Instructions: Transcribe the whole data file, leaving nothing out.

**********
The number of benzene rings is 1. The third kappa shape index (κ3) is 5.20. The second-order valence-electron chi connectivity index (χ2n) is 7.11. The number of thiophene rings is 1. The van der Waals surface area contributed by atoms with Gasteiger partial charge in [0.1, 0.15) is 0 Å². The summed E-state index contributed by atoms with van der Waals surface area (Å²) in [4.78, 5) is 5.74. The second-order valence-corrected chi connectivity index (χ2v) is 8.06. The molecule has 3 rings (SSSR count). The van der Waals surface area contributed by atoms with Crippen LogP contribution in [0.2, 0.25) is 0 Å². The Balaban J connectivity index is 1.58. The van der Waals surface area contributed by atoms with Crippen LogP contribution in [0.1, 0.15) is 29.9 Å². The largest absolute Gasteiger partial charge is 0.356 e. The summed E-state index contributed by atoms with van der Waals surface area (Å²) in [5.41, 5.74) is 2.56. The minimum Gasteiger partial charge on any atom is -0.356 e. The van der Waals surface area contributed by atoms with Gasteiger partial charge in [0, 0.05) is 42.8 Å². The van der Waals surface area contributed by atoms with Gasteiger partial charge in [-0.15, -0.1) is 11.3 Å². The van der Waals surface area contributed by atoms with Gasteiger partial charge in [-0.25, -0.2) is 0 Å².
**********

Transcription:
The number of benzene rings is 1. The third kappa shape index (κ3) is 5.20. The second-order valence-electron chi connectivity index (χ2n) is 7.11. The number of thiophene rings is 1. The van der Waals surface area contributed by atoms with Gasteiger partial charge in [0.1, 0.15) is 0 Å². The summed E-state index contributed by atoms with van der Waals surface area (Å²) in [4.78, 5) is 5.74. The second-order valence-corrected chi connectivity index (χ2v) is 8.06. The molecule has 3 rings (SSSR count). The van der Waals surface area contributed by atoms with Crippen LogP contribution in [0.2, 0.25) is 0 Å². The Balaban J connectivity index is 1.58. The van der Waals surface area contributed by atoms with Crippen LogP contribution in [0.1, 0.15) is 29.9 Å². The largest absolute Gasteiger partial charge is 0.356 e. The summed E-state index contributed by atoms with van der Waals surface area (Å²) in [5.41, 5.74) is 2.56. The minimum Gasteiger partial charge on any atom is -0.356 e. The van der Waals surface area contributed by atoms with Gasteiger partial charge in [0, 0.05) is 42.8 Å². The van der Waals surface area contributed by atoms with Gasteiger partial charge in [-0.15, -0.1) is 11.3 Å². The van der Waals surface area contributed by atoms with Gasteiger partial charge in [-0.25, -0.2) is 0 Å².